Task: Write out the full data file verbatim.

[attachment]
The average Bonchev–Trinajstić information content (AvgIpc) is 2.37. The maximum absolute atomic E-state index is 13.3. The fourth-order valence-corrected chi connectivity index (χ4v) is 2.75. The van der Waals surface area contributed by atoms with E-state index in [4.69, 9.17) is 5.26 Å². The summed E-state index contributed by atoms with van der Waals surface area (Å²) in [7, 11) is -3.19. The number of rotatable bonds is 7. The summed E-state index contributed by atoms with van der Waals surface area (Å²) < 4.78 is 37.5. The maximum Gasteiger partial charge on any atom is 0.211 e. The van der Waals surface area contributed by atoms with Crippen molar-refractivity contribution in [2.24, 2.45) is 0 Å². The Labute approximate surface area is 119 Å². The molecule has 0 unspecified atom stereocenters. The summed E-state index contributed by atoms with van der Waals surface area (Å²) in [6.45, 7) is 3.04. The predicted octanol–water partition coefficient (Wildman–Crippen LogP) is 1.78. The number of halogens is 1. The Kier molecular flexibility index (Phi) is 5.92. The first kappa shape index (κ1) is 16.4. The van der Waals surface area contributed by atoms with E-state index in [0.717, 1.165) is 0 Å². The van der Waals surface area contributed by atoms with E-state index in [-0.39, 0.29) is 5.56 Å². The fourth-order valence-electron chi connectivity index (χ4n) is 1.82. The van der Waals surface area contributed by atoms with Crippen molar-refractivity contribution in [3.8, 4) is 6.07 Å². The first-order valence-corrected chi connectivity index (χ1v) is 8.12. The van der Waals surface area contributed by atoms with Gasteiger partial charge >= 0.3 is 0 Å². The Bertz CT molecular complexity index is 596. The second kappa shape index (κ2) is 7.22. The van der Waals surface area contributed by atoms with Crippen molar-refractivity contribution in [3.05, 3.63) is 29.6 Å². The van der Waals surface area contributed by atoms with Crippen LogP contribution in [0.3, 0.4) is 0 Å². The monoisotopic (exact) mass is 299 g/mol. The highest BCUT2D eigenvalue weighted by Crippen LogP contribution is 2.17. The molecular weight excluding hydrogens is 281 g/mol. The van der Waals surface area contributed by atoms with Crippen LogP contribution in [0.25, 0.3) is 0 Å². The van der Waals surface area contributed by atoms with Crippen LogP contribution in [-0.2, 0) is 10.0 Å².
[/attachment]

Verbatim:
The average Bonchev–Trinajstić information content (AvgIpc) is 2.37. The maximum absolute atomic E-state index is 13.3. The fourth-order valence-corrected chi connectivity index (χ4v) is 2.75. The van der Waals surface area contributed by atoms with E-state index in [4.69, 9.17) is 5.26 Å². The summed E-state index contributed by atoms with van der Waals surface area (Å²) in [7, 11) is -3.19. The number of rotatable bonds is 7. The summed E-state index contributed by atoms with van der Waals surface area (Å²) < 4.78 is 37.5. The maximum Gasteiger partial charge on any atom is 0.211 e. The van der Waals surface area contributed by atoms with Crippen molar-refractivity contribution in [2.24, 2.45) is 0 Å². The Labute approximate surface area is 119 Å². The molecule has 0 unspecified atom stereocenters. The summed E-state index contributed by atoms with van der Waals surface area (Å²) in [6.45, 7) is 3.04. The predicted octanol–water partition coefficient (Wildman–Crippen LogP) is 1.78. The number of halogens is 1. The Kier molecular flexibility index (Phi) is 5.92. The first kappa shape index (κ1) is 16.4. The van der Waals surface area contributed by atoms with E-state index in [0.717, 1.165) is 0 Å². The van der Waals surface area contributed by atoms with E-state index in [-0.39, 0.29) is 5.56 Å². The fourth-order valence-electron chi connectivity index (χ4n) is 1.82. The van der Waals surface area contributed by atoms with Crippen molar-refractivity contribution in [3.8, 4) is 6.07 Å². The first-order valence-corrected chi connectivity index (χ1v) is 8.12. The van der Waals surface area contributed by atoms with Gasteiger partial charge >= 0.3 is 0 Å². The Bertz CT molecular complexity index is 596. The second kappa shape index (κ2) is 7.22. The van der Waals surface area contributed by atoms with Crippen molar-refractivity contribution in [3.05, 3.63) is 29.6 Å². The van der Waals surface area contributed by atoms with Crippen LogP contribution in [0.3, 0.4) is 0 Å². The monoisotopic (exact) mass is 299 g/mol. The highest BCUT2D eigenvalue weighted by Crippen LogP contribution is 2.17. The molecular weight excluding hydrogens is 281 g/mol. The van der Waals surface area contributed by atoms with Crippen LogP contribution in [0.25, 0.3) is 0 Å². The van der Waals surface area contributed by atoms with Crippen LogP contribution in [-0.2, 0) is 10.0 Å².